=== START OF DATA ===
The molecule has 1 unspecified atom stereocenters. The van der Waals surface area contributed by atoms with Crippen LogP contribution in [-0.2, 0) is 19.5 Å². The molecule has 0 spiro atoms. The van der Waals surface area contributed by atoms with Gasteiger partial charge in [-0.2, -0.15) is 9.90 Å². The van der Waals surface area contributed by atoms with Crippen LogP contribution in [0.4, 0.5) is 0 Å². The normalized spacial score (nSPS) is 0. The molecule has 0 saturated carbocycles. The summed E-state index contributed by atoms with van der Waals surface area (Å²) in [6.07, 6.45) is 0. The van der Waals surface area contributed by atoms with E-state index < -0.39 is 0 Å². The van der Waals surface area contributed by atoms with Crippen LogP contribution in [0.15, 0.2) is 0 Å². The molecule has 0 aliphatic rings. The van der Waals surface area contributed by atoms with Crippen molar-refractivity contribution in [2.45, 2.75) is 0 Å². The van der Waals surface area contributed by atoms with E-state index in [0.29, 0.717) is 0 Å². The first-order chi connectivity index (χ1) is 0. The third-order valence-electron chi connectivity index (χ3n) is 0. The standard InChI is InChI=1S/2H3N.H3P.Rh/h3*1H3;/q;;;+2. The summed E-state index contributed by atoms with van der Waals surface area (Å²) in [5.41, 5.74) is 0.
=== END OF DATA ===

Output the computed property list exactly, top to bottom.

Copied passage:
The molecule has 1 unspecified atom stereocenters. The van der Waals surface area contributed by atoms with Crippen LogP contribution in [-0.2, 0) is 19.5 Å². The molecule has 0 spiro atoms. The van der Waals surface area contributed by atoms with Gasteiger partial charge in [-0.2, -0.15) is 9.90 Å². The van der Waals surface area contributed by atoms with Crippen LogP contribution in [0.4, 0.5) is 0 Å². The normalized spacial score (nSPS) is 0. The molecule has 0 saturated carbocycles. The summed E-state index contributed by atoms with van der Waals surface area (Å²) in [6.07, 6.45) is 0. The van der Waals surface area contributed by atoms with E-state index < -0.39 is 0 Å². The van der Waals surface area contributed by atoms with Crippen LogP contribution in [0.15, 0.2) is 0 Å². The molecule has 0 aliphatic rings. The van der Waals surface area contributed by atoms with Crippen molar-refractivity contribution in [2.45, 2.75) is 0 Å². The van der Waals surface area contributed by atoms with E-state index in [0.29, 0.717) is 0 Å². The first-order chi connectivity index (χ1) is 0. The third-order valence-electron chi connectivity index (χ3n) is 0. The standard InChI is InChI=1S/2H3N.H3P.Rh/h3*1H3;/q;;;+2. The summed E-state index contributed by atoms with van der Waals surface area (Å²) in [5.41, 5.74) is 0.